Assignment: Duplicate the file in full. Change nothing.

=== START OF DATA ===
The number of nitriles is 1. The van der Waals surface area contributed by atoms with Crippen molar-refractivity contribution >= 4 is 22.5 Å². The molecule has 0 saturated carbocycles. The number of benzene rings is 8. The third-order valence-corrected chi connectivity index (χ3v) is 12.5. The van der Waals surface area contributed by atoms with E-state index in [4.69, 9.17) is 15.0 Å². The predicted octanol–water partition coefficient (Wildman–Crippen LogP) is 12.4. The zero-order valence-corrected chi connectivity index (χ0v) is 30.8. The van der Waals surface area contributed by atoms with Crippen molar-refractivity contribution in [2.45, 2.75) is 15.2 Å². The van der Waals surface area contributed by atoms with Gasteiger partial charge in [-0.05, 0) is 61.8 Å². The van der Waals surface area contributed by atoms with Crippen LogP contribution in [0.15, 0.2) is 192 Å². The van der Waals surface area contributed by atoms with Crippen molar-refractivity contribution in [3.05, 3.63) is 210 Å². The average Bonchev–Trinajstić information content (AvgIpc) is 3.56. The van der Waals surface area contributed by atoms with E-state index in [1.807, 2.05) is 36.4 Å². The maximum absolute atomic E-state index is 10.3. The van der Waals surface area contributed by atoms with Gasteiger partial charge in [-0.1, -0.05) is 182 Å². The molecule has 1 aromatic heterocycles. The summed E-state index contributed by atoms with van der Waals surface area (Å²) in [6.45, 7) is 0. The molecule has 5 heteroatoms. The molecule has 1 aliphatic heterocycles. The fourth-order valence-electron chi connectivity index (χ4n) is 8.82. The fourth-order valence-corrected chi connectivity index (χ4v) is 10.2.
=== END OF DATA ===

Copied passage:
The number of nitriles is 1. The van der Waals surface area contributed by atoms with Crippen molar-refractivity contribution >= 4 is 22.5 Å². The molecule has 0 saturated carbocycles. The number of benzene rings is 8. The third-order valence-corrected chi connectivity index (χ3v) is 12.5. The van der Waals surface area contributed by atoms with E-state index in [4.69, 9.17) is 15.0 Å². The predicted octanol–water partition coefficient (Wildman–Crippen LogP) is 12.4. The zero-order valence-corrected chi connectivity index (χ0v) is 30.8. The van der Waals surface area contributed by atoms with Crippen molar-refractivity contribution in [2.45, 2.75) is 15.2 Å². The van der Waals surface area contributed by atoms with Gasteiger partial charge in [-0.05, 0) is 61.8 Å². The van der Waals surface area contributed by atoms with Crippen LogP contribution in [0.15, 0.2) is 192 Å². The van der Waals surface area contributed by atoms with Crippen molar-refractivity contribution in [3.05, 3.63) is 210 Å². The average Bonchev–Trinajstić information content (AvgIpc) is 3.56. The van der Waals surface area contributed by atoms with E-state index in [1.807, 2.05) is 36.4 Å². The maximum absolute atomic E-state index is 10.3. The van der Waals surface area contributed by atoms with Gasteiger partial charge in [-0.1, -0.05) is 182 Å². The molecule has 1 aromatic heterocycles. The summed E-state index contributed by atoms with van der Waals surface area (Å²) in [6.45, 7) is 0. The molecule has 5 heteroatoms. The molecule has 1 aliphatic heterocycles. The fourth-order valence-electron chi connectivity index (χ4n) is 8.82. The fourth-order valence-corrected chi connectivity index (χ4v) is 10.2.